Regulations may create costs as well as benefits and may produce unintended reactivity effects, such as defensive practice. Efficient regulations can be defined as those where total benefits exceed total costs. Regulations can be advocated for a variety of reasons, including *Market failures - regulation due to inefficiency. Intervention due to what economists call market failure. **To constrain sellers' options in markets characterized by monopoly **As a means to implement collective action, in order to provide Public good (economics), public goods **To assure adequate information in the market **To mitigate undesirable externality, externalities *Collective desires - regulation about collective desires or considered judgments on the part of a significant segment of
society A society is a Social group, group of individuals involved in persistent Social relation, social interaction, or a large social group sharing the same spatial or social territory, typically subject to the same Politics, political authority an ...

society
*Diverse experiences - regulation with a view of censorship, eliminating or sensitivity training, enhancing opportunities for the formation of diverse preferences and beliefs *Social subordination - regulation aimed to increase or reduce social subordination of various social groups *Endogenous preferences - regulation intended to affect the development of certain preferences on an aggregate level *Professional conduct - the regulation of members of professional bodies, either acting under statutory power, statutory or contractual powers. *Interest group transfers - regulation that results from efforts by self-interest groups to redistribute wealth in their favor, which may be disguised as one or more of the justifications above. The study of formal (legal or official) and informal (extra-legal or unofficial) regulation constitutes one of the central concerns of the sociology of law.


History

Regulation of businesses existed in the ancient history, ancient early Egyptian, Indian, Greek, and Roman civilizations. Standardized weights and measures existed to an extent in the ancient world, and gold may have operated to some degree as an international currency. In China, a national currency system existed and paper currency was invented. Sophisticated law existed in Ancient Rome. In the European Early Middle Ages, law and standardization declined with the Roman Empire, but regulation existed in the form of norms, customs, and privileges; this regulation was aided by the unified Christian identity and a sense of honor regarding contracts.John Braithwaite, P├ęter Drahos. (2000). ''Global Business Regulation''. Cambridge University Press. Modern industrial regulation can be traced to the Railway Regulation Act 1844 in the United Kingdom, and succeeding Acts. Beginning in the late 19th and 20th centuries, much of regulation in the United States was administered and enforced by regulatory agency, regulatory agencies which produced their own administrative law and procedures under the authority of statutes. Legislators created these agencies to allow experts in the industry to focus their attention on the issue. At the federal level, one of the earliest institutions was the Interstate Commerce Commission which had its roots in earlier state-based regulatory commissions and agencies. Later agencies include the Federal Trade Commission, Securities and Exchange Commission, Civil Aeronautics Board, and various other institutions. These institutions vary from industry to industry and at the federal and state level. Individual agencies do not necessarily have clear Enterprise life cycle, life-cycles or patterns of behavior, and they are influenced heavily by their leadership and staff as well as the organic law creating the agency. In the 1930s, lawmakers believed that unregulated business often led to injustice and inefficiency; in the 1960s and 1970s, concern shifted to regulatory capture, which led to extremely detailed laws creating the United States Environmental Protection Agency and Occupational Safety and Health Administration.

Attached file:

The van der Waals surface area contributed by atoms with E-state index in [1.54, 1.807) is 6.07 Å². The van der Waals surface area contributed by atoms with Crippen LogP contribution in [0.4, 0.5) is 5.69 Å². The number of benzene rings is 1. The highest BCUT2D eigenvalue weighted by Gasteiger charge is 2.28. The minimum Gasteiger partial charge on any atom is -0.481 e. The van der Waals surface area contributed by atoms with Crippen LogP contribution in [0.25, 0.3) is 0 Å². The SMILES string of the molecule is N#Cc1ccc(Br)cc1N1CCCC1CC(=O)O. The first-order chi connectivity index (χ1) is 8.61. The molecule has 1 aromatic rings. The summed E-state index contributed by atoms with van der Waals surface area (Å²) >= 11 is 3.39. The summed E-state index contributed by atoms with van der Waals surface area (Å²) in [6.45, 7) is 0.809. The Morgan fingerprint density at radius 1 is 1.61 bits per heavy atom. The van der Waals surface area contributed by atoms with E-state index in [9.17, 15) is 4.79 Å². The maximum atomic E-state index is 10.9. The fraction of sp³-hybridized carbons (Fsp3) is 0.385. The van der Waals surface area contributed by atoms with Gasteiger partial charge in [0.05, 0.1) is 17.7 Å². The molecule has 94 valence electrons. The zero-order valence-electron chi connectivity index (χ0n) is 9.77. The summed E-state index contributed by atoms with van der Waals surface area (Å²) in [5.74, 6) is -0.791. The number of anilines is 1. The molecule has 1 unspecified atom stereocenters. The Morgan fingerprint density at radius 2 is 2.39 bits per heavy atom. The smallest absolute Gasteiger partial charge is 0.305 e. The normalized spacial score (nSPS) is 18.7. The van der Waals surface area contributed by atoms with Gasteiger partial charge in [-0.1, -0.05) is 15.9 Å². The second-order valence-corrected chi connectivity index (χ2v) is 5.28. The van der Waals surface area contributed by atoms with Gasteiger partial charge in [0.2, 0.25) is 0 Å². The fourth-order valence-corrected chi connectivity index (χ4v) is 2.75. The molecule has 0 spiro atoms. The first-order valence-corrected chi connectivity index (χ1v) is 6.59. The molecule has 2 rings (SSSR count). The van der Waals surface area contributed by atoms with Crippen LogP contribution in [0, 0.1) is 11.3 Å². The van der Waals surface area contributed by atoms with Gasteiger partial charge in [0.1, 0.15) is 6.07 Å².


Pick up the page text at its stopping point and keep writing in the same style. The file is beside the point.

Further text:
See also

* * * * * * * * * * * * *


References


External links


Centre on Regulation in Europe (CERRE)

New Perspectives on Regulation (2009)
an
Government and Markets: Toward a New Theory of Regulation (2009)

US/Canadian Regulatory Cooperation:
Schmitz on Lessons from the European Union, Privy Council Office (Canada), Canadian Privy Council Office Commissioned Study
A Comparative Bibliography: Regulatory Competition on Corporate Law


Wikibooks

* b:Legal and Regulatory Issues in the Information Economy, Legal and Regulatory Issues in the Information Economy
Lawrence A. Cunningham, A Prescription to Retire the Rhetoric of 'Principles-Based Systems' in Corporate Law, Securities Regulation and Accounting (2007)
{{Aspects of capitalism Regulation, Economics of regulation Legal research, * Public policy